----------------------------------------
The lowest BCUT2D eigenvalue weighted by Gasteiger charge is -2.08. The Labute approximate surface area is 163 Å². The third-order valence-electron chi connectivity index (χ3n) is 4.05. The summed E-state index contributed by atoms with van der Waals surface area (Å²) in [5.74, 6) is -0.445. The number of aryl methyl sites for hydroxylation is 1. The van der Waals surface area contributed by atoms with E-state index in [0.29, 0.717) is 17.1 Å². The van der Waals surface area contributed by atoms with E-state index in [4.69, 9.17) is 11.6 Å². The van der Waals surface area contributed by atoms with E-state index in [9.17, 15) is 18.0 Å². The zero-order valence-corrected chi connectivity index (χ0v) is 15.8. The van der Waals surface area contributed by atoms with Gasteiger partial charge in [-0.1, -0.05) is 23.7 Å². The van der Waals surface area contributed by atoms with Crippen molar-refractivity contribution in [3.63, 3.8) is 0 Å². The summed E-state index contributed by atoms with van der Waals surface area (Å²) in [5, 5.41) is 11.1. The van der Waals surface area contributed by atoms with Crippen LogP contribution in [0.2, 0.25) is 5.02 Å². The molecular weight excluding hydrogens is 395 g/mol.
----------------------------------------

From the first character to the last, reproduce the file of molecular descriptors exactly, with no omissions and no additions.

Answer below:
The lowest BCUT2D eigenvalue weighted by Gasteiger charge is -2.08. The Labute approximate surface area is 163 Å². The third-order valence-electron chi connectivity index (χ3n) is 4.05. The summed E-state index contributed by atoms with van der Waals surface area (Å²) in [5.74, 6) is -0.445. The number of aryl methyl sites for hydroxylation is 1. The van der Waals surface area contributed by atoms with E-state index in [0.29, 0.717) is 17.1 Å². The van der Waals surface area contributed by atoms with E-state index in [4.69, 9.17) is 11.6 Å². The van der Waals surface area contributed by atoms with E-state index in [9.17, 15) is 18.0 Å². The zero-order valence-corrected chi connectivity index (χ0v) is 15.8. The van der Waals surface area contributed by atoms with Gasteiger partial charge in [-0.1, -0.05) is 23.7 Å². The van der Waals surface area contributed by atoms with Crippen molar-refractivity contribution in [3.63, 3.8) is 0 Å². The summed E-state index contributed by atoms with van der Waals surface area (Å²) in [5, 5.41) is 11.1. The van der Waals surface area contributed by atoms with Crippen LogP contribution in [0.2, 0.25) is 5.02 Å². The molecular weight excluding hydrogens is 395 g/mol.